Document - Amnesty International News Service 153/93
NEWS SERVICE 153/93
TO: PRESS OFFICERSAI INDEX: NWS 11/153/93
FROM: IS PRESS OFFICEDISTR: SC/PO
DATE: 19 NOVEMBER 1993NO OF WORDS: 1035
NEWS SERVICE ITEMS: EXTERNAL - PORTUGAL, CZECH REPUBLIC
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Pakistan - 7 December - SEE NEWS SERVICE 137
**Iraq - 23/24 November**
We are planning a news item regarding human rights violations in Southern Iraq, including the marshes region for next week. It is to coincide with the start of debates in the Third Committee of the General Assembly and the presentation of the UN Special Rapporteur on Iraq's interim report to the General Assembly (23 November). It should come to sections on Monday.
India - 15 December - SEE NEWS SERVICE 137
TARGETED AND LIMITED NEWS RELEASES
Papua New Guinea - 19 November - SEE NEWS SERVICE 138/148/151
South Africa - 1 December - SEE NEWS SERVICE 151
Human Rights Day Speech - 9 December - SEE NEWS SERVICE 138
FORTHCOMING NEWS INITIATIVES 1994
Tunisia - 12 January
South Africa - 19 January
Colombia - 16 March - SEE NEWS SERVICE 123 + UAs AMR 23/56+57/93
News Service 153/93
AI INDEX: EUR 38/WU 02/93
18 NOVEMBER 1993
PORTUGAL: UNITED NATIONS COMMITTEE AGAINST TORTURE CRITICIZES "RELATIVE IMPUNITY" OF STATE OFFICERS GUILTY OF TORTURE AND ILL-TREATMENT
On 16 November, the United Nations (UN) Committee against Torture examined Portugal's initial report on the measures taken by the government to implement the UN Convention against Torture since it entered into force in the country in March 1989. The Committee regretted that Portugal's report had been submitted over three years late, thus contravening the Convention.
The Committee heard the Portuguese Government's replies to its questions on the report itself and on information regarding specific cases of torture and ill-treatment reported by Amnesty International. The Committee then presented its conclusions.
It welcomed efforts made by the government to implement the provisions of the Convention but expressed regret that incidents of ill-treatment and sometimes torture continued to take place in police stations and other places of detention across the country; that there were frequent delays in opening inquiries into allegations of torture and ill-treatment; and that those responsible for such acts were not always brought to justice. It concluded that this situation, together with the lightness of the sentences passed for acts of torture and ill-treatment created an "impression of relative impunity for the authors of these crimes which is highly prejudicial to the application of the provisions of the Convention"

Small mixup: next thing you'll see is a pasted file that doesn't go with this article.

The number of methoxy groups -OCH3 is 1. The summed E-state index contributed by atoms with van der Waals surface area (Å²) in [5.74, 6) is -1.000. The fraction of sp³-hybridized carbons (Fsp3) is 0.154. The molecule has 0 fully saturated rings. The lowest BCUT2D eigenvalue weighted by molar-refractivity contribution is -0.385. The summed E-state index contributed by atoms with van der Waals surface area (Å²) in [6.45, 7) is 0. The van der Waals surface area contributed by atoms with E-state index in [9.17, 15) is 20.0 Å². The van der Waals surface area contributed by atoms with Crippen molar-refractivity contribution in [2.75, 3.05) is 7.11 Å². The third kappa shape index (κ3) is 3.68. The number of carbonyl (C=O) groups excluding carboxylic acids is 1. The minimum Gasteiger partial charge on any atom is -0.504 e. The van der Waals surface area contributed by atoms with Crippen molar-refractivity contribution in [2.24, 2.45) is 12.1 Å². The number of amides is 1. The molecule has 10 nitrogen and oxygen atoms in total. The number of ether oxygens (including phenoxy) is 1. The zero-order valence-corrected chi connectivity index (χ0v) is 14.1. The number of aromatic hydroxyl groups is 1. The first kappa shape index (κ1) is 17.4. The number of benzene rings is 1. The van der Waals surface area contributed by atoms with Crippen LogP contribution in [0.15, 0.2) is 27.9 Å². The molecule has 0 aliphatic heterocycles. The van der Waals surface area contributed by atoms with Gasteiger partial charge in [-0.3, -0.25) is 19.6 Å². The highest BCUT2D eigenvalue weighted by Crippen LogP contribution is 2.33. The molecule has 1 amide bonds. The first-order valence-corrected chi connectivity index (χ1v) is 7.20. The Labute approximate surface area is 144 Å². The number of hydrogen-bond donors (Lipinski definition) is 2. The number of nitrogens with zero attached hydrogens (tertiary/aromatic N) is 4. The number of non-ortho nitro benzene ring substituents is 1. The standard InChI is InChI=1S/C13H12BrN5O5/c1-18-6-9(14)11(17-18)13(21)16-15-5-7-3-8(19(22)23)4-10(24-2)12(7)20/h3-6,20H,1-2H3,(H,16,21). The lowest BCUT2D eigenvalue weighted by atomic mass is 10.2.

The Committee also recommended that Portugal should, in accordance with the requirements of the Convention, establish mechanisms to systematically monitor rules, instructions, methods and practices of interrogations, particularly in police stations, which would be effective in preventing acts of torture.
Amnesty International had submitted a report to the Committee which detailed its concerns regarding allegations of torture and ill-treatment made against officers from the gendarmerie and the prison service over a number of years.
The report cited individual cases to illustrate the organization's concerns and described the most common types of torture and ill-treatment alleged, such as: repeated kicks, punches, kneeing, pistol-whipping and beatings with truncheons, noting that the majority of the allegations were supported by substantial medical and forensic evidence.